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October 25, 2016 / 23 Tishri, 5777

Posts Tagged ‘son’

Thanking Our ‘Squantos’

Thursday, November 22nd, 2012

It’s the classic image – the pumpkins; the berries; the squash, the turkey. It’s the beginning of a season that brings with it a sudden, exciting feeling. It’s the crisp fall air turning to gray winter; the strings of perfect, colorful leaves decorating doors and houses, the bright hues of reds and oranges. It almost feels like the cinnamon in the pumpkin pie is somehow in the air.

It’s Thanksgiving.

Thanksgiving. It’s a time of gratitude. Gratitude for the freedom we have in the United States. So many Jews celebrate this holiday, thankful that after so much oppression, Jews can live peacefully in this great country.

The theme of the season forces me to think back to the very first Thanksgiving. This was a celebration the pilgrims made when they first came to America. After so many hardships in the New World, they finally harvested food and had a chance of survival. They were thankful for Squanto, a Native American, who helped the early settlers through.

These thoughts overwhelmed me with a sense of gratitude I feel the need to express. Have you ever thought about who holds up our Jewish communities? Who keeps the world turning? Whose zechuyos keep us alive? Have you ever stopped to thank the people who keep our chinuch system going?

What about thanking our gedolim?

I once heard a teacher say, “At a certain point in my life I knew more names of actors and singers than I knew of Gedolei haTorah.” It struck me. We spend our lives chasing after a society and culture which have so little to do with us, and we never stop to notice what is right in front of us. Do we ever stop to contemplate and appreciate the people who devote their lives to disseminating Torah?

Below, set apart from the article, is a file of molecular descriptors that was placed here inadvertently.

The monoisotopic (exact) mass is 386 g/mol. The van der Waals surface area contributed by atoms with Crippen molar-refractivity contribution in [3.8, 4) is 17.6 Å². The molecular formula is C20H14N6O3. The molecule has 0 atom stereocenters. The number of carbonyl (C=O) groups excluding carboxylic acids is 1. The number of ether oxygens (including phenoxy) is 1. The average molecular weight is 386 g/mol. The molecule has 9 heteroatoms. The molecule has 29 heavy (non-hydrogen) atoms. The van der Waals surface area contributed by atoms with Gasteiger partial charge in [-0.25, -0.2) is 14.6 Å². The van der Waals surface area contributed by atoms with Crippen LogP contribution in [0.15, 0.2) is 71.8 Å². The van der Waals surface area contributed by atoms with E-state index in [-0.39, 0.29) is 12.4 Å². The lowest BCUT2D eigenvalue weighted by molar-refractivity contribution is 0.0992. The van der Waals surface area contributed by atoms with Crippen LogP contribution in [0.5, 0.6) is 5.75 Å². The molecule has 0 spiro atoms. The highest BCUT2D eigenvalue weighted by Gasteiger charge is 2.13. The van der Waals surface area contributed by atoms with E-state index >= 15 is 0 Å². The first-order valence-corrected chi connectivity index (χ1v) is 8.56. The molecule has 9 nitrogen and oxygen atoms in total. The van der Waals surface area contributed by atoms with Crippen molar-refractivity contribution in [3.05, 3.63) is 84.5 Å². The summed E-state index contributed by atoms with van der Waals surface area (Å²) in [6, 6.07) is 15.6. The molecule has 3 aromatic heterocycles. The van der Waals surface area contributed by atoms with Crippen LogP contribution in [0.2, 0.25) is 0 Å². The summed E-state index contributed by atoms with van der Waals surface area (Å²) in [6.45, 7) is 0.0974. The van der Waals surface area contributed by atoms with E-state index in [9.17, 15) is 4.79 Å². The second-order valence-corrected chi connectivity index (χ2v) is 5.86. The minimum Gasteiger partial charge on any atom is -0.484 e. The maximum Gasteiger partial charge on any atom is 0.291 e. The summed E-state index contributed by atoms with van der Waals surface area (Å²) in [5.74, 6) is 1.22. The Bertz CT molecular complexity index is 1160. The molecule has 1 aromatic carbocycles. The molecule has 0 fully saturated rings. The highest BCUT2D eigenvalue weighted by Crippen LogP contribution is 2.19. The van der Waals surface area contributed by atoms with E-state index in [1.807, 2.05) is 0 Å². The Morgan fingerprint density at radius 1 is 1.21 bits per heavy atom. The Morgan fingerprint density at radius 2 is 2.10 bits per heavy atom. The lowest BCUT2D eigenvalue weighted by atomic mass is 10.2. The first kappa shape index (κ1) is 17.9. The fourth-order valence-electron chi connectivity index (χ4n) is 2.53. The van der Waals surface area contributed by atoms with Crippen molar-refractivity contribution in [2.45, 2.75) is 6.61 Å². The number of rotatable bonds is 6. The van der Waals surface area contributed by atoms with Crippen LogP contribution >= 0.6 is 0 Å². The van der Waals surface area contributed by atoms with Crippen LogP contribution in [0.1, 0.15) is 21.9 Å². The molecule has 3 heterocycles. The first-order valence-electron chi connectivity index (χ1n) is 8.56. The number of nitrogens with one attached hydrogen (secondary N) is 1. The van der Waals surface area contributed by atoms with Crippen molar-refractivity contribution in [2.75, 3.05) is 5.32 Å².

Your son’s Rebbe deserves respect; no matter what grade he gave your son on his Gemara test. The rav of your shul deserves a lot more respect than chatter during his short lecture. The Gedolei HaDor deserve much more than a careless shrug of the shoulder at the news of their illness or petirah.

Most of the time we do not focus our appreciation on the talmidei chachamim in our neighborhoods – that includes the young men sitting in kollel, the balabatim who run to shiur before or after work and the retired men who after years of working are now spending their time in a yeshiva setting. How much do we appreciate the rabbanim who lead our communities? Do we thank them for their time, for their hours of service?

What generation has had access to so much – shiurim on a variety of levels, website where one can download divrei Torah, at no charge? When in our history were there any so many schools to choose from? When did we ever have so many interesting speakers, teaching Torah on a daily basis?

There is so much knowledge available, and yet, many of us don’t even stretch out a hand to grab onto it. So many opportunities, yet we don’t care. So many lessons, yet we never take them in. We chase after a government. We chase after their way of life. How many names of gedolim do you know?

This lesson is clearly evident in the Purim story. The spiritual leader of the time, Mordechai, advised the Jews not to attend to royal party. The Jews scorned his opinion, claiming he was “an old Rabbi, stuck in ancient times and unaware of the political dues they had to pay.” Then tragedy struck, and all the Queens connections were worth nothing; what saved them was following the “old leader’s” suggestion to pray and fast.

We can chase after all the political leaders we want, but at the end of the day, what will save us is the Torah learning of our talmidei chachamim and of our young children.

It’s the season. It’s Thanksgiving – let us give thanks for what we have that actually matters: our Squanto, the people who throw away careers, throw away sleep and are there, twenty four hours a day, supporting our world with Torah.